God’s presence with His people is seen through the realities of the temple and the tabernacle. Even though David would not be the one to build the temple, the temple would be built as the land dwelt in peace during the reign of Solomon. Solomon built a house for the Lord as he reigned over the land in peace, justice and prosperity. However, that temple was eventually torn down brick by brick as Yahweh Himself judged His people for their faithlessness and idolatry. God’s presence no longer inhabited the land through the temple, and the land lay desolate under the wrath of God. There had to be One coming who would bring God’s presence eternally and indestructibly.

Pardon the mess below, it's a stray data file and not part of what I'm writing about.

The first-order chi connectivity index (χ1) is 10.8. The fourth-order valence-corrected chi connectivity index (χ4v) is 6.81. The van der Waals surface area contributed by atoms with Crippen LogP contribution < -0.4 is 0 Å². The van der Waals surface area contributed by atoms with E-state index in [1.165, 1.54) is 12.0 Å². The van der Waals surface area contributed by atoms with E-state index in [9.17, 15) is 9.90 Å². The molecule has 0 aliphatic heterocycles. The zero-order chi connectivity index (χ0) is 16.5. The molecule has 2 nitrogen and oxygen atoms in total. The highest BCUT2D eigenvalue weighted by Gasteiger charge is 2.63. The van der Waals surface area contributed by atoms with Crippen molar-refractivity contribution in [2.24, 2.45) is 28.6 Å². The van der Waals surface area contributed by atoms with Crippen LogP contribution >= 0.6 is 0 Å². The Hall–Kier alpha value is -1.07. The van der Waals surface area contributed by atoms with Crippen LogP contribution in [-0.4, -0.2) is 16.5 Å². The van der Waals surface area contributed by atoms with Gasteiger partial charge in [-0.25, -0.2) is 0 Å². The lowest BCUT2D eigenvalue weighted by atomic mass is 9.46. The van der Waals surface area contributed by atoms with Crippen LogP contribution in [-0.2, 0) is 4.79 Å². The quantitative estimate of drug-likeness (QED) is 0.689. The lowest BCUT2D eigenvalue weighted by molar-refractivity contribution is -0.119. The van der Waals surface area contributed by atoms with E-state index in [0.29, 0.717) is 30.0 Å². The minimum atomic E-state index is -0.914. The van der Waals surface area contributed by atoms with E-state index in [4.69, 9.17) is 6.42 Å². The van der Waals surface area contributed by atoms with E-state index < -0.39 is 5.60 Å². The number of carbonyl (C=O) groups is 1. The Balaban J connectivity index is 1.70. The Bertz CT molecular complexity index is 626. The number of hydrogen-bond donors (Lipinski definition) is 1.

David’s eternal throne is clearly promised in this text, beginning with the perpetual line of kings through Solomon. However, from the Babylonian captivity onward, Israel had no Davidic King reigning over her, rather she was ruled most of the time between the captivity and the coming of Christ by client kings like Herod, puppets of the occupying governments that were placeholders to keep peace in the land. David was promised a throne that would never pass away, but we see that throne topple as Yahweh Himself causes it to crumble underneath the weight of Babylon’s might. There had to be a King whose throne would never come to an end.